Affordable housing is the top issue in Waterloo region, chair candidates say

The four candidates for regional chair were asked how they would tackle the lack of affordable housing in Waterloo region.

'The region needs to take a role in terms of leading the charge,' Rob Deutschmann says

In July, a group of people who are homeless camped out near downtown Kitchener to bring attention to the lack of affordable housing in the region. (Carmen Ponciano/ CBC)

All four regional chair candidates say affordable housing is the number one issue for all levels of government right now.

Rob Deutschmann, Karen Redman, Jan d'Ailly and Jay Aissa weighed in on the issue in a panel discussion with CBC Kitchener-Waterloo.

They also all agree it's an issue the Region of Waterloo cannot face alone.

Redman, who has worked with Habitat for Humanity, said last year, her colleagues for the Ontario caucus of the group lobbied the government for more money for social housing.

The federal government, she noted, has pledged $15.9 billion over 10 years.

"It's really important that we look to work in concert with the provincial government, the federal government," she said.

Deutschmann agreed, saying the region needs to work with community agencies, governments and private developers "to try to create as many spaces as we can by all means possible as quickly as we can."

No more boarding houses

Jan d'Ailly said the region needs to create an ecosystem where everyone works together.

But there's more the region can do, he said. One is to advocate for services like minimum guaranteed income. Another option is to look at ways to provide "ultra-low cost housing," he added.

In the past, boarding houses were ways to get people off the streets, he said.

Boarding houses are places people can rent a room but share common spaces including washrooms, kitchens and living rooms.

"It wouldn't be great housing, but it's much better than the street and the shelter," he said.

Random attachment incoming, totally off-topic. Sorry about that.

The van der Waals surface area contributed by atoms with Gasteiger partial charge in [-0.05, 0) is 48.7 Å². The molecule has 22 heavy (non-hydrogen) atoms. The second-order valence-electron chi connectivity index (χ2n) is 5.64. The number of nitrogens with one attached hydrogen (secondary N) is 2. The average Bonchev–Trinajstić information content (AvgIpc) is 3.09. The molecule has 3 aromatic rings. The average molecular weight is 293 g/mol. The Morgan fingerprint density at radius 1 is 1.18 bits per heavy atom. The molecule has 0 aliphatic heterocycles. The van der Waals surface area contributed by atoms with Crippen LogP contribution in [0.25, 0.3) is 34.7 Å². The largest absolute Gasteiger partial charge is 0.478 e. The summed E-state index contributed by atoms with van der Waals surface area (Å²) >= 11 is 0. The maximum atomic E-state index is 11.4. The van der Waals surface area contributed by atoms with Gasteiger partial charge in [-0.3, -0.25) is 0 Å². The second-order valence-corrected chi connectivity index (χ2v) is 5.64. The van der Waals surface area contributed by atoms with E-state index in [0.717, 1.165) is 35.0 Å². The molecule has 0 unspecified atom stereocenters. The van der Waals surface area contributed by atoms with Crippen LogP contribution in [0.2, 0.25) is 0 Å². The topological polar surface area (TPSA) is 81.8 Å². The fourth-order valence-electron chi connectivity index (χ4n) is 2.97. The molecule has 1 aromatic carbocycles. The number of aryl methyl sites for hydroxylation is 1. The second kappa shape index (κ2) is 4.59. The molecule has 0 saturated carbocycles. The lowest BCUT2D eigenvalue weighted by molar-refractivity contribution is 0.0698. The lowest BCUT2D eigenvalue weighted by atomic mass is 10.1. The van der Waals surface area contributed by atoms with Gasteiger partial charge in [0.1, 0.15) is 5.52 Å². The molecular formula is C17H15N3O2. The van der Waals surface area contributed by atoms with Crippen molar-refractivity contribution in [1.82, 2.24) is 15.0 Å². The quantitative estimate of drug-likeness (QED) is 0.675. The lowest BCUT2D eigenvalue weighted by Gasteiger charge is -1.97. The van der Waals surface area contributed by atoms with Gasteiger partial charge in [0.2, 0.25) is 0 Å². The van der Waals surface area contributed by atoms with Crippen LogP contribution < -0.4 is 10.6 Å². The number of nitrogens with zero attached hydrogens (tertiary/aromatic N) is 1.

"With the gentrification of the cores, those boarding houses are no longer available. So that natural flow from the street to a shelter to ultra-low cost housing and then moving up the system has been blocked."

Candidates for regional chair sat down with The Morning Edition host Craig Norris, left, on Oct. 9 to talk about the issues in this municipal election. They are, from left, Jay Aissa, Rob Deutschmann, Jan d'Ailly and Karen Redman. (Kate Bueckert/CBC)

Help people pay rent

Jay Aissa says the region has not done enough to create more affordable housing.

"We fail miserably on that side, and the reason why we fail miserably is because people are waiting over seven and a half to eight years to get into affordable housing," he said.

Instead, he wants the region to help people pay their rent.

"Work with the province and trying to split rent with some of the people, trying to help them out to get into places, instead of trying to build. Because building is going to take two to three years, and we're still going to have a backlog," he said.

"For a quick solution right away is to split the rent, help them out to get into houses, and then start building to catch up with the backlog that we have."

Plan to end chronic homelessness

The region has a plan to end chronic homelessness by 2025.

Called Housing First, it's a program that gets people into their own homes more quickly with support for rent, while also providing other services such as addictions and mental health.

The program received $3.27 million in March from the Ontario government. The region will receive the money over the next three years.

At the time, Deb Schlichter, the region's housing services director, said the new money from the province will mean they can roll the program out on a larger scale to help more people.